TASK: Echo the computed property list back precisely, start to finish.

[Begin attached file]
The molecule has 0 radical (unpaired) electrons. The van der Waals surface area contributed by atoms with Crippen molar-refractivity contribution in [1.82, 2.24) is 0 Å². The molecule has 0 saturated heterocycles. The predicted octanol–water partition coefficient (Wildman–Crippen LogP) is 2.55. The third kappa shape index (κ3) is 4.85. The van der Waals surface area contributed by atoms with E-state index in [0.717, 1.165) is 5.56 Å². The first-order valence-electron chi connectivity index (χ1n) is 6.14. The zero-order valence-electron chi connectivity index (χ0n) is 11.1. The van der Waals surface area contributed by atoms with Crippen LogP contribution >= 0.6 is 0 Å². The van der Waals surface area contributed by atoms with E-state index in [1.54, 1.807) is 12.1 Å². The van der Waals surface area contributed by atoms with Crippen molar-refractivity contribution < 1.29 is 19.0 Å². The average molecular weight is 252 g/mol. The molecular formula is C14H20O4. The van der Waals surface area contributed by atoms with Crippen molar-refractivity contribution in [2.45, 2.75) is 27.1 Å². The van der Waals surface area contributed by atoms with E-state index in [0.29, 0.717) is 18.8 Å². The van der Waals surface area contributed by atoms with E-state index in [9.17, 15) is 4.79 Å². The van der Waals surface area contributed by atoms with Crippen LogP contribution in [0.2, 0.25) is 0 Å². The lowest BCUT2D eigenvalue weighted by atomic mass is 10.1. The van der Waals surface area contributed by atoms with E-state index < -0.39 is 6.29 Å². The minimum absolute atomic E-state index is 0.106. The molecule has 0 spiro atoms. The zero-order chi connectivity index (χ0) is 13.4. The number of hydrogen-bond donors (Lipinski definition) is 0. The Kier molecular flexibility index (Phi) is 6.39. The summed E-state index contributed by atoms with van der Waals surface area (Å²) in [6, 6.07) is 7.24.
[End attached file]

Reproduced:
The molecule has 0 radical (unpaired) electrons. The van der Waals surface area contributed by atoms with Crippen molar-refractivity contribution in [1.82, 2.24) is 0 Å². The molecule has 0 saturated heterocycles. The predicted octanol–water partition coefficient (Wildman–Crippen LogP) is 2.55. The third kappa shape index (κ3) is 4.85. The van der Waals surface area contributed by atoms with E-state index in [0.717, 1.165) is 5.56 Å². The first-order valence-electron chi connectivity index (χ1n) is 6.14. The zero-order valence-electron chi connectivity index (χ0n) is 11.1. The van der Waals surface area contributed by atoms with Crippen LogP contribution >= 0.6 is 0 Å². The van der Waals surface area contributed by atoms with E-state index in [1.54, 1.807) is 12.1 Å². The van der Waals surface area contributed by atoms with Crippen molar-refractivity contribution < 1.29 is 19.0 Å². The average molecular weight is 252 g/mol. The molecular formula is C14H20O4. The van der Waals surface area contributed by atoms with Crippen molar-refractivity contribution in [2.45, 2.75) is 27.1 Å². The van der Waals surface area contributed by atoms with E-state index in [0.29, 0.717) is 18.8 Å². The van der Waals surface area contributed by atoms with E-state index in [9.17, 15) is 4.79 Å². The van der Waals surface area contributed by atoms with Crippen LogP contribution in [0.2, 0.25) is 0 Å². The lowest BCUT2D eigenvalue weighted by atomic mass is 10.1. The van der Waals surface area contributed by atoms with E-state index < -0.39 is 6.29 Å². The minimum absolute atomic E-state index is 0.106. The molecule has 0 spiro atoms. The zero-order chi connectivity index (χ0) is 13.4. The number of hydrogen-bond donors (Lipinski definition) is 0. The Kier molecular flexibility index (Phi) is 6.39. The summed E-state index contributed by atoms with van der Waals surface area (Å²) in [6, 6.07) is 7.24.